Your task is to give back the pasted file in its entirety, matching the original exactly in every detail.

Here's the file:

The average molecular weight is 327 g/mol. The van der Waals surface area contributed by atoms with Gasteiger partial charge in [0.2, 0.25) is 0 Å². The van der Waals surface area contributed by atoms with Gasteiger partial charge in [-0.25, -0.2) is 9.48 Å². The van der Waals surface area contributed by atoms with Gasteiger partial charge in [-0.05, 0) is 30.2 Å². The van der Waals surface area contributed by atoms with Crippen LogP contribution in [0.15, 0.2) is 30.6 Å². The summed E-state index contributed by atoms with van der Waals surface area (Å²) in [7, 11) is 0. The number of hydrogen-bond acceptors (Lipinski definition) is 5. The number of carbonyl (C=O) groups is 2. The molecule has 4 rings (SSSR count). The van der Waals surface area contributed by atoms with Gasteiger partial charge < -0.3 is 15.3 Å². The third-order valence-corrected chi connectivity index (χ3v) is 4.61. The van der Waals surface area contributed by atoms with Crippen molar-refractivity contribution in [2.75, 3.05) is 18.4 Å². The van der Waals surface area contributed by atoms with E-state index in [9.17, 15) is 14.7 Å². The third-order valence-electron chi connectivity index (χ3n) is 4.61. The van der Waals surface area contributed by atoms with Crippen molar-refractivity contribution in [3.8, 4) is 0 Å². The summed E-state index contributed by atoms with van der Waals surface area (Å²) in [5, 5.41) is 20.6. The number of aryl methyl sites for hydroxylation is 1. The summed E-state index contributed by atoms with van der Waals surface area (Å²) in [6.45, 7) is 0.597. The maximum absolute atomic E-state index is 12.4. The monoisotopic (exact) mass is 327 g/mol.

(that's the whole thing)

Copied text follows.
The average molecular weight is 327 g/mol. The van der Waals surface area contributed by atoms with Gasteiger partial charge in [0.2, 0.25) is 0 Å². The van der Waals surface area contributed by atoms with Gasteiger partial charge in [-0.25, -0.2) is 9.48 Å². The van der Waals surface area contributed by atoms with Gasteiger partial charge in [-0.05, 0) is 30.2 Å². The van der Waals surface area contributed by atoms with Crippen LogP contribution in [0.15, 0.2) is 30.6 Å². The summed E-state index contributed by atoms with van der Waals surface area (Å²) in [7, 11) is 0. The number of hydrogen-bond acceptors (Lipinski definition) is 5. The number of carbonyl (C=O) groups is 2. The molecule has 4 rings (SSSR count). The van der Waals surface area contributed by atoms with Gasteiger partial charge < -0.3 is 15.3 Å². The third-order valence-corrected chi connectivity index (χ3v) is 4.61. The van der Waals surface area contributed by atoms with Crippen molar-refractivity contribution in [2.75, 3.05) is 18.4 Å². The van der Waals surface area contributed by atoms with E-state index in [9.17, 15) is 14.7 Å². The third-order valence-electron chi connectivity index (χ3n) is 4.61. The van der Waals surface area contributed by atoms with Crippen molar-refractivity contribution in [3.8, 4) is 0 Å². The summed E-state index contributed by atoms with van der Waals surface area (Å²) in [5, 5.41) is 20.6. The number of aryl methyl sites for hydroxylation is 1. The summed E-state index contributed by atoms with van der Waals surface area (Å²) in [6.45, 7) is 0.597. The maximum absolute atomic E-state index is 12.4. The monoisotopic (exact) mass is 327 g/mol.